DOWNTOWN LOS ANGELES - A few outreach meetings organized by the Metropolitan Transportation Authority the other week were sparsely attended. That’s unfortunate, because the subject of those sessions — when, where and for how long construction crews can work on the Regional Connector — is among the most important issues facing Downtown Los Angeles over the next five years.
The Regional Connector is vital to the future of Downtown, but before it powers into the construction phase, the community deserves to know more about what officials want permission to do. If ever there were a situation where the devil is in the details, this is it. We know the good that will come from the Regional Connector, but we also know from past experience that Downtown needs to be protected from the tumult that can result when the ground is torn up and tunnel boring machines begin working. We want Metro to proceed as quickly as possible, but we can’t just trust that things will work out. The best intentions cannot be allowed to undermine the health of some major Downtown buildings and businesses.
Los Angeles Downtown News last week reported on Metro’s ramp-up for the Regional Connector. The underground project would be a sort of missing link in the region’s mass transit system, allowing riders to get where they want to go easier and faster than is now possible. For instance, with the $1.366 billion Connector in place, someone could travel from Pasadena to Long Beach without having to transfer. Currently a rider has to change trains twice.
The project will require major infrastructure upheaval. That’s partly why, even today, the development is not slated to open before 2019. Having tunneled and built train lines throughout the region, Metro and its watchdogs are aware of precisely what kinds of challenges and potential complications lie ahead.
Metro has already held dozens of public meetings on various aspects of the project, and we expect dozens more will occur in the coming years. Currently, the agency is seeking permits to work on the Regional Connector 24 hours a day, seven days a week. Getting those permits, which would be granted by the Los Angeles Police Commission, requires an outreach effort, even if the community does not have to be overwhelmingly supportive of the project. Hence a series of four recent meetings, with three tied to station locations and the other for stakeholders on Flower Street.
Metro brass have said they don’t expect to have non-stop construction. Instead, they are requesting the permits, officials said, because they want to preserve future flexibility, allowing contractors to put in extra time should it be required.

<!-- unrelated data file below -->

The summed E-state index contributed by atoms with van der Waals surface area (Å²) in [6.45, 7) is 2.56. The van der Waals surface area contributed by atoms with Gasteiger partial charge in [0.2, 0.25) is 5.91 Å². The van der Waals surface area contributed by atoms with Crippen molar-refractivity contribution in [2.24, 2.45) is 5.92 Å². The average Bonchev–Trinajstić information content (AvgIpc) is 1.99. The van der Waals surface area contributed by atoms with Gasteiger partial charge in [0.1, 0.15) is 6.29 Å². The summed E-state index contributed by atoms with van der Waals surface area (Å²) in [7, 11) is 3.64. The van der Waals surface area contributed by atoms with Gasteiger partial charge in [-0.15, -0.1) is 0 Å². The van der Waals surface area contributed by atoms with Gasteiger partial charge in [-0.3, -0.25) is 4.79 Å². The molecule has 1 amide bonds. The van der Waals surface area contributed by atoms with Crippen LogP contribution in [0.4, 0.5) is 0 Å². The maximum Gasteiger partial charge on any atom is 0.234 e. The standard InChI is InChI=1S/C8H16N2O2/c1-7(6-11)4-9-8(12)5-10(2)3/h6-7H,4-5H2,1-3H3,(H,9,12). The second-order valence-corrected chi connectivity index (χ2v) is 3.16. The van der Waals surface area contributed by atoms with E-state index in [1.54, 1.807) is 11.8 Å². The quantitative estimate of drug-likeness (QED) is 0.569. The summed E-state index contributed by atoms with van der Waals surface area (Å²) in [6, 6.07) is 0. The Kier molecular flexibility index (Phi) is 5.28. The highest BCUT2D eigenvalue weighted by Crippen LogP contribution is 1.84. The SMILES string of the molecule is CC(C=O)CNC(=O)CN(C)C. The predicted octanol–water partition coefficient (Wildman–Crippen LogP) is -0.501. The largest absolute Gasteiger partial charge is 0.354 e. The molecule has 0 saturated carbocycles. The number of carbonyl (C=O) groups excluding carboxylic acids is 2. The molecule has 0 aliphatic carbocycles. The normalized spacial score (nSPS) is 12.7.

We don’t doubt Metro’s intent. Although the agency is sometimes a target for criticism, it has done many admirable things for Los Angeles. The Gold Line is one of numerous fabulous additions to Downtown. Metro is full of people working hard to make the region more navigable and livable.
That said, at this point we cannot support an open ticket to work 24 hours. It is incumbent on Metro to come back to the community members who have objected and to have a specific list of what sort of work could be allowed at what time, how often and for what duration. Almost everyone has dealt with losing a night’s sleep due to noise outside a window. Losing more than one night’s sleep opens the door to serious complications, including health issues.
Downtown residents and business owners near the construction sites deserve to know specifics. For example, what kind of activities could occur after dark within two blocks of a residential complex in the Historic Core or Little Tokyo? How will complaints be reported and resolved? The list goes on.
The problem is, once contracts are handed out, Metro may find its authority limited. If a construction chief has to choose between meeting a deadline that has a financial incentive or bothering a few residents, you can bet the neighbors will be the least of the concerns.
Part of the reason the permits deserve such close scrutiny is what happened a few decades ago. During the construction of the Metro Red Line, huge portions of Seventh Street were blocked off and torn up. Although the work was expected to be limited in time and scope, it endured seemingly forever. Many businesses died during construction. Protections must be taken to ensure there is not even the chance of a repeat of that or 24-hour construction noise.
As stated above, we want the Regional Connector to happen. We also want it to open by the anticipated 2019 date, and we don’t pretend that can occur without some shake-ups on the street. People and businesses will be inconvenienced.
The key is to do minimize the inconveniences. Mutual respect is a necessity. Part of achieving a careful balance is knowing precisely what construction is allowed to occur and when. Metro should be transparent and honest with area stakeholders. Only when all the facts are presented should a decision on granting the permits be made.
© Los Angeles Downtown News 2013